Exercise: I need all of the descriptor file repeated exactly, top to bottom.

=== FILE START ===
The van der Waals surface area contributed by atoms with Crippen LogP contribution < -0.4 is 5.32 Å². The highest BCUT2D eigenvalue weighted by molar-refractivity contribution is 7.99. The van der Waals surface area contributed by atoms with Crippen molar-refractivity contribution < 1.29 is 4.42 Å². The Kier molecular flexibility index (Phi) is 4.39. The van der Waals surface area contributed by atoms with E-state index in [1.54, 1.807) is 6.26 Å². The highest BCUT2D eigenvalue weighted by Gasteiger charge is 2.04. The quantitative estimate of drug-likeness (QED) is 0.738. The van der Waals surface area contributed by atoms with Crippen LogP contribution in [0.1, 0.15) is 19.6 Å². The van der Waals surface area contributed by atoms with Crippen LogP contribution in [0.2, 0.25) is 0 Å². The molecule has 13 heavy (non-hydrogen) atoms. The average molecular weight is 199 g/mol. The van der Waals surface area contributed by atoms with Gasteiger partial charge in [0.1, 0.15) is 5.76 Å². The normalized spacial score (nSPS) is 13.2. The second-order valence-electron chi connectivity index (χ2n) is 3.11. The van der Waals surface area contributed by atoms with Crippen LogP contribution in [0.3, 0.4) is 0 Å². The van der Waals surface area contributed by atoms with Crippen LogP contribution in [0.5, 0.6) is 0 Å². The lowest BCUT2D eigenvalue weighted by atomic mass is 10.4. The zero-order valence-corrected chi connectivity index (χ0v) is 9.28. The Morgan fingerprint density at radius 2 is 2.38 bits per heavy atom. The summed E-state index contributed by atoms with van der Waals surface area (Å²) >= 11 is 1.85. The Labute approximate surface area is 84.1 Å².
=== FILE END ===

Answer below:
The van der Waals surface area contributed by atoms with Crippen LogP contribution < -0.4 is 5.32 Å². The highest BCUT2D eigenvalue weighted by molar-refractivity contribution is 7.99. The van der Waals surface area contributed by atoms with Crippen molar-refractivity contribution < 1.29 is 4.42 Å². The Kier molecular flexibility index (Phi) is 4.39. The van der Waals surface area contributed by atoms with E-state index in [1.54, 1.807) is 6.26 Å². The highest BCUT2D eigenvalue weighted by Gasteiger charge is 2.04. The quantitative estimate of drug-likeness (QED) is 0.738. The van der Waals surface area contributed by atoms with Crippen LogP contribution in [0.1, 0.15) is 19.6 Å². The van der Waals surface area contributed by atoms with Crippen LogP contribution in [0.2, 0.25) is 0 Å². The molecule has 13 heavy (non-hydrogen) atoms. The average molecular weight is 199 g/mol. The van der Waals surface area contributed by atoms with Gasteiger partial charge in [0.1, 0.15) is 5.76 Å². The normalized spacial score (nSPS) is 13.2. The second-order valence-electron chi connectivity index (χ2n) is 3.11. The van der Waals surface area contributed by atoms with Crippen LogP contribution in [0.3, 0.4) is 0 Å². The van der Waals surface area contributed by atoms with Crippen LogP contribution in [0.5, 0.6) is 0 Å². The lowest BCUT2D eigenvalue weighted by atomic mass is 10.4. The zero-order valence-corrected chi connectivity index (χ0v) is 9.28. The Morgan fingerprint density at radius 2 is 2.38 bits per heavy atom. The summed E-state index contributed by atoms with van der Waals surface area (Å²) >= 11 is 1.85. The Labute approximate surface area is 84.1 Å².